“[Media is] definitely one of the most honorable fields that I could’ve gone into besides nonprofits,” she said. “I’m just trying to do a good job in upholding the integrity of the industry that way.”
Despite her new affinity for the media, June noticed a lack of diversity in news coverage — namely in coverage about Latino and Native American communities, with which June has a personal attachment. Most of the media is from a non-Latino and non-Native perspective, June said, so you don’t hear from other diverse communities.
This disconnect led to the creation of SmokeFire Media and its first publication: The Visionary Business Magazine, which June started in order to create more news coverage of Latinos and Native Americans.
On top of that goal, she wants to get these communities talking to one another. “They both have very fast-growing industries. They have huge potential,” she said. “I felt that if they united their voices and their businesses, that they would have an even larger national presence.”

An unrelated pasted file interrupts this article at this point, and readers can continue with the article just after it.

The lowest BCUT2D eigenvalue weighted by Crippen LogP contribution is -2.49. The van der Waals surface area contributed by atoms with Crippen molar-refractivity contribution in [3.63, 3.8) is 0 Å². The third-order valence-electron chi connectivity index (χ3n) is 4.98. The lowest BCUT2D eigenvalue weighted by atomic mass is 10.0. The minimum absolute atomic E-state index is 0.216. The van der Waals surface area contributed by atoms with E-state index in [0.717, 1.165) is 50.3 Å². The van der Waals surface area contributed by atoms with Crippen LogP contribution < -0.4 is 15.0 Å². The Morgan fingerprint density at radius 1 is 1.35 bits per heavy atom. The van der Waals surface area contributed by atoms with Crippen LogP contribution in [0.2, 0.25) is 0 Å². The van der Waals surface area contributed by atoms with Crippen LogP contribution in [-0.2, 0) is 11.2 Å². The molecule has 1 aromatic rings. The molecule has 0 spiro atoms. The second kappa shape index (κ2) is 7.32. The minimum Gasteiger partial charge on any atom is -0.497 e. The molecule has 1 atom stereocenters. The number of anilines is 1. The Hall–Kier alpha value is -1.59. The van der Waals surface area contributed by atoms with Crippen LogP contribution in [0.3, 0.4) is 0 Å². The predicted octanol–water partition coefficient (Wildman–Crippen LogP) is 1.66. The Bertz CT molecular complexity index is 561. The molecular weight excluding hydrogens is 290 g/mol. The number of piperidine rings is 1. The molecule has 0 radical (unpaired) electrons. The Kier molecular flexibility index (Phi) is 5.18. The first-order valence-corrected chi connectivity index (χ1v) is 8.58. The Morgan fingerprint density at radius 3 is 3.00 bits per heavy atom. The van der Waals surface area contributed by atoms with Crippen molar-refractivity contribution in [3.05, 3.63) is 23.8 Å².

June credits the support of her network to being able to launch her first business. Her background in business, marketing and public relations didn’t hurt either.
After launching the magazine just a few months after crafting the idea for it, June has helped create conversations in these communities by covering issues they care about. “We are being visionary to a bigger picture and what this could mean for our communities,” she said.
Lisa Urias also chose to start her business in media, with the goal of creating respect for and understanding of the Hispanic market. “There are so many beautiful things about the Hispanic culture that it would be nice for people to know more about,” she said.
After dedicating 15 years of her life to working for international marketing firms, Urias decided to take time off from work while pregnant with her second child.